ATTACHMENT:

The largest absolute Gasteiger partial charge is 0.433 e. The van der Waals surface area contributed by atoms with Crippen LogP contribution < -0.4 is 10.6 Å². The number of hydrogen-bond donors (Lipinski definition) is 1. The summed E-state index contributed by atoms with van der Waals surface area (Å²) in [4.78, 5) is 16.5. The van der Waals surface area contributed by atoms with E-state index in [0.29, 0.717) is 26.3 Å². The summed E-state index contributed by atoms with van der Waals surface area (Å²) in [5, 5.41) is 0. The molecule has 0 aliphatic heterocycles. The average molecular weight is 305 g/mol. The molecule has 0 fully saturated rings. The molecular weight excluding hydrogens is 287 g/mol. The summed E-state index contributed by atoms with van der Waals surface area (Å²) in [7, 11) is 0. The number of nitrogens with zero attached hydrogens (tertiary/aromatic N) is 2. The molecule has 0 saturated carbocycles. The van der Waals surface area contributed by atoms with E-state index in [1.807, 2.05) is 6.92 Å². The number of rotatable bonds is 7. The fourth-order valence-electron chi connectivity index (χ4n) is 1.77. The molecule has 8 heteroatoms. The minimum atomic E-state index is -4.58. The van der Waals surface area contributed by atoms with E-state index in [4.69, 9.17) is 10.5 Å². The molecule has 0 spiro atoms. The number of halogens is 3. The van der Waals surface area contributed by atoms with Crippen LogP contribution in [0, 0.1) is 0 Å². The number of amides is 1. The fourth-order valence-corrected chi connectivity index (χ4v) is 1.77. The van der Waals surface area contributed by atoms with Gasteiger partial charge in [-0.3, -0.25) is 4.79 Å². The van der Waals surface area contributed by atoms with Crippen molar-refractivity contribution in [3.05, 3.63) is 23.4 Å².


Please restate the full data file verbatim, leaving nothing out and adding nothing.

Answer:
The largest absolute Gasteiger partial charge is 0.433 e. The van der Waals surface area contributed by atoms with Crippen LogP contribution < -0.4 is 10.6 Å². The number of hydrogen-bond donors (Lipinski definition) is 1. The summed E-state index contributed by atoms with van der Waals surface area (Å²) in [4.78, 5) is 16.5. The van der Waals surface area contributed by atoms with E-state index in [0.29, 0.717) is 26.3 Å². The summed E-state index contributed by atoms with van der Waals surface area (Å²) in [5, 5.41) is 0. The molecule has 0 aliphatic heterocycles. The average molecular weight is 305 g/mol. The molecule has 0 fully saturated rings. The molecular weight excluding hydrogens is 287 g/mol. The summed E-state index contributed by atoms with van der Waals surface area (Å²) in [7, 11) is 0. The number of nitrogens with zero attached hydrogens (tertiary/aromatic N) is 2. The molecule has 0 saturated carbocycles. The van der Waals surface area contributed by atoms with E-state index in [1.807, 2.05) is 6.92 Å². The number of rotatable bonds is 7. The fourth-order valence-electron chi connectivity index (χ4n) is 1.77. The molecule has 8 heteroatoms. The minimum atomic E-state index is -4.58. The van der Waals surface area contributed by atoms with E-state index in [4.69, 9.17) is 10.5 Å². The molecule has 0 spiro atoms. The number of halogens is 3. The van der Waals surface area contributed by atoms with Crippen LogP contribution in [0, 0.1) is 0 Å². The number of amides is 1. The fourth-order valence-corrected chi connectivity index (χ4v) is 1.77. The van der Waals surface area contributed by atoms with Gasteiger partial charge in [-0.3, -0.25) is 4.79 Å². The van der Waals surface area contributed by atoms with Crippen molar-refractivity contribution in [3.05, 3.63) is 23.4 Å².